Hey, everybody, anyone up for talking about how fast I can run? I think that sounds like a cool idea, especially in terms of who I am: an Olympic runner with a super-inspirational story. Over the course of my life I’ve talked a lot about how fast I am, and people always seem to be pretty intrigued by it. So let’s just talk for a while about how I’m this really fast runner.

Why not, right?

The truth is, I could talk about how fast I can run for hours. It’s not uncomfortable for me at all. In fact, it’s one of the things I’m most comfortable talking about. I’ve actually been thinking about this a lot lately: If I could spend the rest of my life talking exclusively about my running, how fast I run, and how I got to be this great, world-class athlete, I’d be perfectly happy with that. Overjoyed, even.

You know what? Let me show you how fast I can run. I’ll just start running back and forth, you can watch, and then we could talk about how fast I was. Do you want me to do that? It’s not a problem in the slightest. Heck, if it gets us on the topic of my fast running, I’m game.

Guess what? I can run the 400 meters in 45.44 seconds. That’s very fast. My times are just another subject I’d absolutely love to talk about. No skin off my back. It just opens up a multitude of other running subjects, such as my personal best times, how I shaved off crucial seconds with changes to my running mechanics, and how hard I worked in order to get in shape to compete against the world’s best runners.

Wanna talk about that stuff?

Or we could talk about overcoming adversity. You may not know this, but I don’t have any legs. When I was just 11 months old, doctors had to amputate my legs below the knees, and in order to run I had to be fitted for special prosthetic blades, which earned me the nickname “Blade Runner.”

Want to talk about my cool nickname? Or about how I was the first double leg amputee to compete in the Olympics? Or how I set world records in the Paralympics? Or how I fought the International Association of Athletic Federations to prove that my prosthetic limbs didn’t give me an unfair advantage?

I could talk about all that until the cows come home. In fact, every other possible topic of conversation related to me is pretty boring compared to the stuff about me being a fast runner. Don’t you think so? I think so.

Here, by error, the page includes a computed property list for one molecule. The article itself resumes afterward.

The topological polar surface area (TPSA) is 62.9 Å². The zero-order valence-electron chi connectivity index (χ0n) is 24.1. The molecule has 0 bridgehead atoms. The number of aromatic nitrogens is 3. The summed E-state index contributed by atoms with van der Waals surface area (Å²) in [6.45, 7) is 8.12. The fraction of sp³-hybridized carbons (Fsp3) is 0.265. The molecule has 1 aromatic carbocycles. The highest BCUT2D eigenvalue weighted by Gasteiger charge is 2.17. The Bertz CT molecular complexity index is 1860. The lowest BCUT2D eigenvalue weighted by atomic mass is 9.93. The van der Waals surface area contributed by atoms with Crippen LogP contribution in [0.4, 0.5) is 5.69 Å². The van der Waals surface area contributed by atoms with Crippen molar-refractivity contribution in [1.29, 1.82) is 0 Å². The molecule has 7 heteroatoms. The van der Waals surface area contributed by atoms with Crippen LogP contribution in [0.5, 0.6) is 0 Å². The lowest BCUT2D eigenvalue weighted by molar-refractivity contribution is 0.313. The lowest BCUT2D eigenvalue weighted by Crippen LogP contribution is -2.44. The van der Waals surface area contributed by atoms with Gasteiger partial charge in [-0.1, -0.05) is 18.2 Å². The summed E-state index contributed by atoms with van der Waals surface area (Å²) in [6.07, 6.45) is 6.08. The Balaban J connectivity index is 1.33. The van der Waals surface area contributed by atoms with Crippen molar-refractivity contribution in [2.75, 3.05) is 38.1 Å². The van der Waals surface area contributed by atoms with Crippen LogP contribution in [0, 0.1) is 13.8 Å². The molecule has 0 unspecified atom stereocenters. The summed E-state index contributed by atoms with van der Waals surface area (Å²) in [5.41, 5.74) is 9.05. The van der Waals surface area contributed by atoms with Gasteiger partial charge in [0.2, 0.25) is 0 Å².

Work ethic. My goodness, that’s a whole other part of my story that you have to know. I practically lived at the track. I ate the right diet, listened to my coaches, and I pushed myself to the limit every single day. Isn’t that interesting? Do you want to talk about that? Can we please talk about that? If we did, I wouldn’t be surprised if, when you heard my name, all you thought about was me sprinting around the track, going home, immediately going to bed, and going right back in the morning to work on my running.

Wanna race? I’ll race you. No better entry point to a discussion about my running than racing me one-on-one. I’ll hop on a plane tomorrow, fly to your house, and race you up and down your block. That’s how much I want to be talking about my running right now.

Here are some other topics I would absolutely love to talk about: how I didn’t give up after I failed to qualify for the 2008 Olympics. How I never lost sight of my dreams. How I stayed mentally strong when people told me I’d never achieve what I wanted to achieve. How I’m the pride of a nation. How I’m this handsome, inspiring guy who beat all the odds to become one of the world’s fastest runners. How I’m a multimillionaire.

Want to talk about all that? We could. Nothing stopping us. It’s fascinating stuff.

If you’ll indulge me, I could talk for hours about how running gave me hope. Or about how I was chosen to carry the South African flag for the Olympic closing ceremony. Or about how I fell in love with my beautiful supermodel girlfriend.